Program activities outlined above have resulted in a huge and sustained impact on hundreds of families in our community. The diet and nutrition of all families has improved leading to improved health, more than 700 children have been able to attend school, families are better informed about HIV prevention and care, many women have invested in income earning assets such as an extra room or a plot of land, and loan recipients have built strong social networks. Loan recipients learn how to run a business, and have gathered enough capital to continue running their business in a relatively short (about 10-18 months) span of time. In addition, some loan recipients have become role models for others, enjoy a higher status, and are taking steps toward self-reliance. In addition, they build strong social networks, and many become role models and mentors for others in their community. These help break the vicious circle of poverty and low education. Given below are some metrics for the success of our loans program:
Measures of Success
1. Business Operations
- On track with repayments: 338/372
- Business has expanded: 253/372
- Moved to higher value businesses: 87
- Average capital growth 5%
- Number of women saving each week: 277
- Amount of savings: $12-15
- Number of women saving via bank account: 142
- Children in school or skill training: 67
- Paid for school expenses (books, shoes, uniforms, fees): 782
4. Investments made
- Land, sand, cment and blocks: 48
- Bought or built shops: 6
5. Household Items Purchased
- Stove, freezer, chairs, TV’s, bedding: 112
- Toys, pots, and pans: Almost all families
- Better diet: all (approx. 2600 people)
Long term impact: We believe that this program has a long term sustained impact due to:
- Skills Development: Women learn a variety of business skills that include record keeping (leads to better information on inventory, sales, profits, receivables etc.), and customer service, and operating a bank account.
- Acquire new habits: Women start saving a small amount each week.
- Better knowledge about HIV and malaria: leads to better health and higher earnings.
- Built relationships of mutual support: these are helpful in the long run.
- Change in culture: as men (husbands, sons) support businesses and help with caring for children.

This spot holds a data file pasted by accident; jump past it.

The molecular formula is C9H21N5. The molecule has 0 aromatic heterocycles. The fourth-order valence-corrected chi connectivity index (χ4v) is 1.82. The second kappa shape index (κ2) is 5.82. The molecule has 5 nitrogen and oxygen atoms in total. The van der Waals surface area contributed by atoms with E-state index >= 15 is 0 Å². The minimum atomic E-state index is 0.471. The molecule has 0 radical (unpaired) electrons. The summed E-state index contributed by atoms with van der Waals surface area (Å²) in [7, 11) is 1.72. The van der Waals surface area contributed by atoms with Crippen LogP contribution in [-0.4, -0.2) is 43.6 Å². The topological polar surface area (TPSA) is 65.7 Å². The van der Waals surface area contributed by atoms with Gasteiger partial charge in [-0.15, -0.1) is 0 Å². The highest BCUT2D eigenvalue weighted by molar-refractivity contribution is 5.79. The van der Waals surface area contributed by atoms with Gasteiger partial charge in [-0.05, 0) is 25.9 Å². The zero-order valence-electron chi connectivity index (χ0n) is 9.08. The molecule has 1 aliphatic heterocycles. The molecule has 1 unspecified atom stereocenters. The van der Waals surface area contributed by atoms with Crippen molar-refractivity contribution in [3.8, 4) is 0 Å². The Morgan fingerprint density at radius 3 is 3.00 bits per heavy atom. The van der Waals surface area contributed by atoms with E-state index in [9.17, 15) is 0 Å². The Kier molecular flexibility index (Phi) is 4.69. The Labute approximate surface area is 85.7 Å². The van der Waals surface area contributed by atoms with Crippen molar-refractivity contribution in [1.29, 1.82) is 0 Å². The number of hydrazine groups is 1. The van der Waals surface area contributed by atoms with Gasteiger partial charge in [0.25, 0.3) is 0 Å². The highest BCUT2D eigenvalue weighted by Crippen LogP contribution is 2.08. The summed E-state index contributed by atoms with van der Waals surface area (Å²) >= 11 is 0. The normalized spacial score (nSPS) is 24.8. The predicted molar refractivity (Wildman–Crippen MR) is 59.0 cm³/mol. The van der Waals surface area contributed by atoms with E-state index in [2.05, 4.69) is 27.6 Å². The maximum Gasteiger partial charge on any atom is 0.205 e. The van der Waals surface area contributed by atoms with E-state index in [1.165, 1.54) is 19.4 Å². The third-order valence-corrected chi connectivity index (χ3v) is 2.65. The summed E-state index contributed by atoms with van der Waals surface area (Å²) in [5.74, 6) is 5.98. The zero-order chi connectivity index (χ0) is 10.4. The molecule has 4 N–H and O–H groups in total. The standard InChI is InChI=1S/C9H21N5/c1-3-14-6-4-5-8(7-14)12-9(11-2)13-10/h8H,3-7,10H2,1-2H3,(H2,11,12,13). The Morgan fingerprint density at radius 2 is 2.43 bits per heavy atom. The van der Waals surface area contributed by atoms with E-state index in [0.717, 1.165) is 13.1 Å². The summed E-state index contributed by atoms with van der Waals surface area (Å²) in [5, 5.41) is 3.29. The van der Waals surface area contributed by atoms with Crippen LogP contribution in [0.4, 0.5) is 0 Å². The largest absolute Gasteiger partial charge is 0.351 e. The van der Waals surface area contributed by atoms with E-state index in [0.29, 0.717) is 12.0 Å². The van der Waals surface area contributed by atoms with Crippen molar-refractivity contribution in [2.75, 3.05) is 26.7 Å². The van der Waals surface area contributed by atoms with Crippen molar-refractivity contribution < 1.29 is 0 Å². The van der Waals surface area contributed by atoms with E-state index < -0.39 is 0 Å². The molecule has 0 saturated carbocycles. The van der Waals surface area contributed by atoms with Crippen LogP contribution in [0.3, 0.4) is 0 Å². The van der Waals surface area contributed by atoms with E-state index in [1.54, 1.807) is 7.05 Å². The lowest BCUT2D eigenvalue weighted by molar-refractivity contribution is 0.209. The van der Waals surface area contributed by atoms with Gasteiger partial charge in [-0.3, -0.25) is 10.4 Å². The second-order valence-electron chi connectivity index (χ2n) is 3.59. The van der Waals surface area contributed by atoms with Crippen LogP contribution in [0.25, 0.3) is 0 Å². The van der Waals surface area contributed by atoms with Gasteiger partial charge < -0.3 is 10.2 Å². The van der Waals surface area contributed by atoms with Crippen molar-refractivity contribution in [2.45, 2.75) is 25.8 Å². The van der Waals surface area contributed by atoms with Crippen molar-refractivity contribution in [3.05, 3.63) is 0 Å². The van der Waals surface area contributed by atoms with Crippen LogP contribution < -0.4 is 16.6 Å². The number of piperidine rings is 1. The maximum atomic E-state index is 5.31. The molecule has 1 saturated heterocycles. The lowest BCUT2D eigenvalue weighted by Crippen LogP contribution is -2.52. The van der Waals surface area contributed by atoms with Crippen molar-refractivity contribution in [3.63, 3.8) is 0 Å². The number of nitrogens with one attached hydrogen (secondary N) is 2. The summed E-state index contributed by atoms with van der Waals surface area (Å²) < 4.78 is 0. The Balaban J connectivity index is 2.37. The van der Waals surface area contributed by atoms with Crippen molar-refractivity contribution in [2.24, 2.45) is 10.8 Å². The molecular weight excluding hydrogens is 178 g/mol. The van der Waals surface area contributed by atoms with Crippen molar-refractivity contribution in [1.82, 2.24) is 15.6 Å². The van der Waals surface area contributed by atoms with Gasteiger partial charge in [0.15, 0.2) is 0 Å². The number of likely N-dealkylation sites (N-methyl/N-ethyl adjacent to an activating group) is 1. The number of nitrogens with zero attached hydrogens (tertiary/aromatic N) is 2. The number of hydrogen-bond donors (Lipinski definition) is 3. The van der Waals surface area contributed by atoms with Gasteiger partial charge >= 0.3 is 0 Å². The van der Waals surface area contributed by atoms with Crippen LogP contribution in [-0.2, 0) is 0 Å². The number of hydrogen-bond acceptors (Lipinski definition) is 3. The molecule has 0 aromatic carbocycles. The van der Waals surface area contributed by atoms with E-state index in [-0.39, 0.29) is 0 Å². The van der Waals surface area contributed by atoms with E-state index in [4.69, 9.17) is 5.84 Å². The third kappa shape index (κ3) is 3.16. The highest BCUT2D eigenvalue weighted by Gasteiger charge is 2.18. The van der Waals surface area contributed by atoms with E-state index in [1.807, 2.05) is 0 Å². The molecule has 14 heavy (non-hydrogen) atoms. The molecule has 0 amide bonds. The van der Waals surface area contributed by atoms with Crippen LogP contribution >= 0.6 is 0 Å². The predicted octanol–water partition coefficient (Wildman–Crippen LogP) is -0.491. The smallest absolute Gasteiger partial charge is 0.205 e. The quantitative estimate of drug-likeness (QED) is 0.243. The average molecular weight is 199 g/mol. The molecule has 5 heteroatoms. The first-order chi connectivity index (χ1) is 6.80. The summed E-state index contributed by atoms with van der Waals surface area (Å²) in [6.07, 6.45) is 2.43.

- Quality of life: Women enjoy a higher status in the community as they share their knowledge, become role models, and demonstrate self-reliance.
- Stronger community: The community is better equipped to break out of the vicious circle of poverty and low level of education.
Plans for 2017 are as follows:
- Add women entrepreneurs: Provide an additional 50 loans to first time women entrepreneurs.
- Train 200-250 women in making mosquito bed nets and other useful items, such as hand bags, school bags, cell phone covers, plastic sheets etc. from used plastic bags. The items created can be used for personal or commercial use.
- Provide mentoring and extra support to 25-50 women via the “Matero Women in Business Club”.
- Track the current 372 active businesses intensively so they continue to operate in the community even after this group of women graduate mid-2017 to 2018.
- Track the 244 old businesses run by women graduates operating in the community. We may not have the resources to tackle this ambitious project right away. However, we would like to see them grow bigger and more profitable every day.
Loan recipients continue to face significant challenges as family members or they themselves may be living with HIV which impacts time spent on their business. Second, a significant portion of the women’s earnings are used for food, and rent so they are not able to invest enough in inventories and raw materials for their business. Third, the devaluation of the Zambian Kwacha in 2016 led to inflation or higher prices for raw materials. Our loan officers work with the women to help overcome these challenges.
Learnings incorporated since inception of the program
- Larger loan size is better for business success. Hence, we have increased loan size over the last few years.
- Qualifying women prior to enrollment: Some women had received loans from multiple agencies which made it difficult for them to make repayments on time. Going forward, we are gathering more in-depth information about liabilities before enrollment.
- Counselling and support increases the probability of business success. We hope to provide more customized counseling for women going through personal problems.
- Tracking graduates: We will be tracking a few women over time to observe if business success leads to self-reliance and the reasons for business collapse after graduating from the program.
Traditional Banking and the Zambian Environment
Why traditional banking is not a solution for residents of our community?